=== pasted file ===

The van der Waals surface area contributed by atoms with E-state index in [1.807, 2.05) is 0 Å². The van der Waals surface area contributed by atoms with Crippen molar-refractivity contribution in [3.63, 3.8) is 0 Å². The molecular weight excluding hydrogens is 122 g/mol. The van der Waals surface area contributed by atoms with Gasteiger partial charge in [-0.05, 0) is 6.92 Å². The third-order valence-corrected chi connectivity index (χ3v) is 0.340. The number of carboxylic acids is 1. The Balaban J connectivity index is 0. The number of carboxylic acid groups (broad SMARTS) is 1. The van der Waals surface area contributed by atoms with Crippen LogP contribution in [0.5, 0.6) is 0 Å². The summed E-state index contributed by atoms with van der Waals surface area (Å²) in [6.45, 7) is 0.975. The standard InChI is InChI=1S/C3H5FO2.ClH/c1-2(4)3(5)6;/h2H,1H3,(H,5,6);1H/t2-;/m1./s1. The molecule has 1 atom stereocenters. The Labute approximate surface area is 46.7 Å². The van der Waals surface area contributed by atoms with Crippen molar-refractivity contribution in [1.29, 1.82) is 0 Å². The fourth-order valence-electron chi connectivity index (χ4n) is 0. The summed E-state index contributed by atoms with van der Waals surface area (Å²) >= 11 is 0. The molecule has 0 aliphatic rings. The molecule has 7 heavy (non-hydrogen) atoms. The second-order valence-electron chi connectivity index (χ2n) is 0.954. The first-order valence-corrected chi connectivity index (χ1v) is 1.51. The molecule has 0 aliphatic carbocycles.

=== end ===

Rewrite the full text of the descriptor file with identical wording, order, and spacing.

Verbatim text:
The van der Waals surface area contributed by atoms with E-state index in [1.807, 2.05) is 0 Å². The van der Waals surface area contributed by atoms with Crippen molar-refractivity contribution in [3.63, 3.8) is 0 Å². The molecular weight excluding hydrogens is 122 g/mol. The van der Waals surface area contributed by atoms with Gasteiger partial charge in [-0.05, 0) is 6.92 Å². The third-order valence-corrected chi connectivity index (χ3v) is 0.340. The number of carboxylic acids is 1. The Balaban J connectivity index is 0. The number of carboxylic acid groups (broad SMARTS) is 1. The van der Waals surface area contributed by atoms with Crippen LogP contribution in [0.5, 0.6) is 0 Å². The summed E-state index contributed by atoms with van der Waals surface area (Å²) in [6.45, 7) is 0.975. The standard InChI is InChI=1S/C3H5FO2.ClH/c1-2(4)3(5)6;/h2H,1H3,(H,5,6);1H/t2-;/m1./s1. The molecule has 1 atom stereocenters. The Labute approximate surface area is 46.7 Å². The van der Waals surface area contributed by atoms with Crippen molar-refractivity contribution in [1.29, 1.82) is 0 Å². The fourth-order valence-electron chi connectivity index (χ4n) is 0. The summed E-state index contributed by atoms with van der Waals surface area (Å²) >= 11 is 0. The molecule has 0 aliphatic rings. The molecule has 7 heavy (non-hydrogen) atoms. The second-order valence-electron chi connectivity index (χ2n) is 0.954. The first-order valence-corrected chi connectivity index (χ1v) is 1.51. The molecule has 0 aliphatic carbocycles.